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Understanding active and inactive accounts and identities: IIQDisabled

Understanding active and inactive accounts and identities: IIQDisabled



IdentityIQ supports two concepts of user objects being disabled:


  • Accounts (sailpoint.object.Link) can be represented as disabled.
  • Identities (sailpoint.object.Identity) can be represented as disabled.


These concepts are related, but very independent. Usually the active or inactive state of one or more accounts from Applications marked as "authoritative" in IdentityIQ is used to drive or populate the active or inactive state of the Identity cube. To understand the complexities of disabling Accounts and Identities, it’s useful to be clear on the differences between regular accounts and “authoritative” accounts, as well as how source applications typically track a user’s state of activity or inactivity:


  • In general, regular accounts (like a user’s Active Directory account, or accounts on mainframes or Unix/Linux servers) typically reflect simply the local status of that account.  If the account is enabled, then the user can login to that system. If the account is disabled then the user can’t login.
  • Authoritative accounts, however (that is, accounts read from “authoritative sources”) usually come from HR management systems like Workday, PeopleSoft, or contractor management systems.  Account status on these systems typically reflects an across-the-board active or inactive status for the individual.


Often HR management systems don’t have a binary concept of “active” or “inactive,” but instead have a concept of “employment status”.  Common employment statuses are often modeled with one-letter codes like “A” (actively employed), “B” (on disability leave), “E” (former employee deceased), “L” (on disciplinary or sabbatical leave), “M” (on military leave), or “T” (employee terminated and no longer with the organization). Several different permutations exist and different HR management systems and different legal jurisdictions handle all of these concepts slightly differently.


IdentityIQ can read these employment status fields and reflect them in its user interface, but doesn’t natively grasp the differences between each.  It is the job of the deployment professional to create a site-specific mapping from the different HR management system's employment status values to IdentityIQ's enabled/disabled status.  The employment status is usually represented verbatim in the account model read from the authoritative application in the user interface, but the translation of which employment status values map to the concept of an enabled or disabled Identity is a site-specific policy.  In effect IdentityIQ must be configured with a mapping that "blurs down" the many statuses of an individual down to a Boolean value of "inactive or "active".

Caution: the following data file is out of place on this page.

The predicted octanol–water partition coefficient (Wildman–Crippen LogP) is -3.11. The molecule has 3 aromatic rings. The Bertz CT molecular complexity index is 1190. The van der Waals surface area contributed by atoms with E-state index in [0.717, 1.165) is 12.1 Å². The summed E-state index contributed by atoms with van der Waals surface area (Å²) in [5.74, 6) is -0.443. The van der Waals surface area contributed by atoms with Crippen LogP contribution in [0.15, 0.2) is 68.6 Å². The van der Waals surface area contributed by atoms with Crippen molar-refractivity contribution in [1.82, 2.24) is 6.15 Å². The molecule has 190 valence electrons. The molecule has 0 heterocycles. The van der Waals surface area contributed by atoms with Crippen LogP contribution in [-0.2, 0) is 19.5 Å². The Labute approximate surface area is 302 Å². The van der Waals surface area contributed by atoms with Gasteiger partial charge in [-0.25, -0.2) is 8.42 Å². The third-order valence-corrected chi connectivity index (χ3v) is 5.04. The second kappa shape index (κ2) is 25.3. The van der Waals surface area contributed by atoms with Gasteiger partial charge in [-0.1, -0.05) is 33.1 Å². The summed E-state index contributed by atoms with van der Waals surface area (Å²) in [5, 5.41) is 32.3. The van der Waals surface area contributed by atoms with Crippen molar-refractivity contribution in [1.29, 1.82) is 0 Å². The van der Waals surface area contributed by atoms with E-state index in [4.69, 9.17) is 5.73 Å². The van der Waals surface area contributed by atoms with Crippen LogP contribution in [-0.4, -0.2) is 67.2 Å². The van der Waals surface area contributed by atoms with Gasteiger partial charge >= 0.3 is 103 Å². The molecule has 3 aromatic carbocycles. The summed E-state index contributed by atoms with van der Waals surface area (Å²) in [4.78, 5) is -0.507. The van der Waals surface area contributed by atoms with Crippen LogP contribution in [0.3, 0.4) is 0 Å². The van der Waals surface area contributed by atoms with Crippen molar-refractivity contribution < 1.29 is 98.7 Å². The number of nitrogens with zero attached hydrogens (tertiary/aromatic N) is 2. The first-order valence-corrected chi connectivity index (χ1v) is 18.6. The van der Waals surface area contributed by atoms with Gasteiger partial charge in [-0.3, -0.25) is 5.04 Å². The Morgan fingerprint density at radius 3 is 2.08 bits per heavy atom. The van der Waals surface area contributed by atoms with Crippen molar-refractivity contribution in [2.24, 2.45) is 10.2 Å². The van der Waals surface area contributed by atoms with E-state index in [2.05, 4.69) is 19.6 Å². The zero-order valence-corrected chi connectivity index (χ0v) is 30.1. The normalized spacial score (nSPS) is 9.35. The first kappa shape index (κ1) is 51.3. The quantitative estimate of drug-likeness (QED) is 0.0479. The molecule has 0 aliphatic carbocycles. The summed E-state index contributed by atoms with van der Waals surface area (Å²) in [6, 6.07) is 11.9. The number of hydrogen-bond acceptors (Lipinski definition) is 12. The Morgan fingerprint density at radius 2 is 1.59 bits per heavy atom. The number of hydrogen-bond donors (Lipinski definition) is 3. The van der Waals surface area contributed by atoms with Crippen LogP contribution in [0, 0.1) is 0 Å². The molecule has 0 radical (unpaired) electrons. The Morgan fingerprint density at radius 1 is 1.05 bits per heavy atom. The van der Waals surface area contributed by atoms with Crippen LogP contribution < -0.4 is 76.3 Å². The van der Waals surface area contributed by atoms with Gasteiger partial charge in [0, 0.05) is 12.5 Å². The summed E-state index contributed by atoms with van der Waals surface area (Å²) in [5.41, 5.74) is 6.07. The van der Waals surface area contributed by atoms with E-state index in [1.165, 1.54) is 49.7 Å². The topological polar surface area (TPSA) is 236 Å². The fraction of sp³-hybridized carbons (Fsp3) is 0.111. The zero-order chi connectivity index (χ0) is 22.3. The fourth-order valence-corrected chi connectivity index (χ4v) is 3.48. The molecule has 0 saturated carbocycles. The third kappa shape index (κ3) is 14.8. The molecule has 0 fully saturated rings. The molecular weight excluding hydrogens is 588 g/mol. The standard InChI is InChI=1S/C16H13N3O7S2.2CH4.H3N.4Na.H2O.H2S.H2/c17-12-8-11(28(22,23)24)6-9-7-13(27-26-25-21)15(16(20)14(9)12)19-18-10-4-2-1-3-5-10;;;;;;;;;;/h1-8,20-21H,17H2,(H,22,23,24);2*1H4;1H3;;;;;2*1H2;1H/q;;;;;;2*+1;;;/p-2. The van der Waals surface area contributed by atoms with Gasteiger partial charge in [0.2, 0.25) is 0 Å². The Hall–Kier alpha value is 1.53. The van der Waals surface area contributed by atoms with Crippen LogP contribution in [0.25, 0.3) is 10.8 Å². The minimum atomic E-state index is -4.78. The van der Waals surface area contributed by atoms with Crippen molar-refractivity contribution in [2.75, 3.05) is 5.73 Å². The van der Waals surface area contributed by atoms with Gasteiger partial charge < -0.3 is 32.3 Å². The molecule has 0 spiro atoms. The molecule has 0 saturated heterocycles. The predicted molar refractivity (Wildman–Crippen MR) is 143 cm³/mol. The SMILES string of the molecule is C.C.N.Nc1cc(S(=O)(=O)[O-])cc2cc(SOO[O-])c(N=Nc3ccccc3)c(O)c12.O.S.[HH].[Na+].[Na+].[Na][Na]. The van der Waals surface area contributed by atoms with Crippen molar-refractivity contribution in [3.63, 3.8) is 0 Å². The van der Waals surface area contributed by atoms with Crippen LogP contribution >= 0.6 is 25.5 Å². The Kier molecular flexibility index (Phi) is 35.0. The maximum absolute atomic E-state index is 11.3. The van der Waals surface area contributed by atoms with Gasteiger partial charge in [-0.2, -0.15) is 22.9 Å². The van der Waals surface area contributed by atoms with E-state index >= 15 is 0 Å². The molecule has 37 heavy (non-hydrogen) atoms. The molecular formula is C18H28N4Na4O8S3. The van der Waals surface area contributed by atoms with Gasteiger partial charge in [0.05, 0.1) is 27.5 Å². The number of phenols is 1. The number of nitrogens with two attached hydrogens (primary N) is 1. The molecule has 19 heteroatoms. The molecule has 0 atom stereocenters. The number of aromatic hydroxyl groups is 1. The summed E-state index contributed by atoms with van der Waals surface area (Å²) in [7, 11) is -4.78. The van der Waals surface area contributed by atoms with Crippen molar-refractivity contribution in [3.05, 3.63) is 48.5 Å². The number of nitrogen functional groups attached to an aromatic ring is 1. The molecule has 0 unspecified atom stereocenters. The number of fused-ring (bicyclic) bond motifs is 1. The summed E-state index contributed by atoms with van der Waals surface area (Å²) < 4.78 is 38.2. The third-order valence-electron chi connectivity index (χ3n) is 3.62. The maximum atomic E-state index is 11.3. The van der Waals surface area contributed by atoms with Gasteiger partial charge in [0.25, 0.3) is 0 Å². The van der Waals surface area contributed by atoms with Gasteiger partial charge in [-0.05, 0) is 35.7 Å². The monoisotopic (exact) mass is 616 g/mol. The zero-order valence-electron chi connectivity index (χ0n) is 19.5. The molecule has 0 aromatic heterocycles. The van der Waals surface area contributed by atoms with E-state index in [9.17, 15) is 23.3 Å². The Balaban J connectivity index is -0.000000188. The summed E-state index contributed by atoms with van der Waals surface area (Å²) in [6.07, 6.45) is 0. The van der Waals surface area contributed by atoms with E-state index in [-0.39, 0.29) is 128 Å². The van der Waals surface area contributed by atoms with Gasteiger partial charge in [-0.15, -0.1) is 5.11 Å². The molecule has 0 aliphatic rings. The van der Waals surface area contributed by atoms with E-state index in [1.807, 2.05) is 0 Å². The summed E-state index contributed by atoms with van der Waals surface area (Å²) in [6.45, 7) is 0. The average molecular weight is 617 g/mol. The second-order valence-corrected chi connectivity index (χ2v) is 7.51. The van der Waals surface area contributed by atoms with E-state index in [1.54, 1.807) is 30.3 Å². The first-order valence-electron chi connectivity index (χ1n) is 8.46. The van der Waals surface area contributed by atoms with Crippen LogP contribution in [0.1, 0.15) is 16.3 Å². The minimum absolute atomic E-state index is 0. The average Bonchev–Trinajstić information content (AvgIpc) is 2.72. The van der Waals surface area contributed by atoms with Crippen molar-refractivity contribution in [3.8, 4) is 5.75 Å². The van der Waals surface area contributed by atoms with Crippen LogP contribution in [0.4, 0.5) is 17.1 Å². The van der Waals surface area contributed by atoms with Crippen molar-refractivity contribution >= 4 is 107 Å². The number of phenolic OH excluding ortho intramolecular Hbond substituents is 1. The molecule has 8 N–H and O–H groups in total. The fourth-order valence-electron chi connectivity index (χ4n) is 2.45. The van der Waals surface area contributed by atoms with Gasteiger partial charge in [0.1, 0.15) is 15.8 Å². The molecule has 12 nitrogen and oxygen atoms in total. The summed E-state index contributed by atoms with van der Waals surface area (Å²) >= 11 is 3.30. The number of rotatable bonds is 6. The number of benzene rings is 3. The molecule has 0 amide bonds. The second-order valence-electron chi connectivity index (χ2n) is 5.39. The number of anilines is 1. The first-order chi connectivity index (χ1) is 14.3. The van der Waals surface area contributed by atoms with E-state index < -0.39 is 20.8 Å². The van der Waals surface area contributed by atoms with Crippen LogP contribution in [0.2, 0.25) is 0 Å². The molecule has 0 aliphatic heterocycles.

Setting account status vs. setting identity status

The way to set an Account's disabled status is to populate the "IIQDisabled" special schema attribute, as shown in the customization rule example shown below.  This will set the enabled/disabled status of the account's Link record in IdentityIQ, and allows to use the method link.isDisabled(). Most of the "direct" or "provisioning enabled" connectors will do this for automatically you; for example, Active Directory will automatically set the IIQDisabled status based on the values read from the "userAccessControl" field of the account record.  Other connectors, like LDAPs or PeopleSoft or Workday behave similarly.


You always have the option to use the "IIQDisabled" approach in a Customization rule for a connector if you need site-specific behavior, or do not want to leverage the functionality compiled into the connector.  When configuring custom JDBC-based connectors or delimited file based connectors, the author of the Application XML is responsible for providing a Customization rule or Build Map rule that populates the "IIQDisabled" property.  Here is an example code snippet from a Customization rule setting the "IIQDisabled" attribute of an account during account aggregation:

import org.apache.log4j.Logger;

import org.apache.log4j.Level;

// Declare a logger class for us to isolate these messages during aggregation.

Logger log = Logger.getLogger("");

log.setLevel((Level) Level.DEBUG);  // TODO: Remove debug logging in production use.

String acctName = object.getIdentity();

// If job title has been populated with "TERMINATED" set the account to disabled.

String titleString = object.getAttribute("title");

if ( (null != titleString) && (0 != titleString.length()) ) {

   if ("TERMINATED".equalsIgnoreCase(titleString)) {

      object.put("IIQDisabled", true);

      log.debug("The 'title' set to terminated on [" + acctName + "], marking IIQDisabled as true.");


} else {

   log.debug("No 'title' field populated on [" + acctName + "], assuming active account.");


return object;

Note: For details about how to use the "IIQDisabled" attribute when configuring connectors and aggregation, see the following KB article: BSDG 13 - Aggregation Rule Best Practices .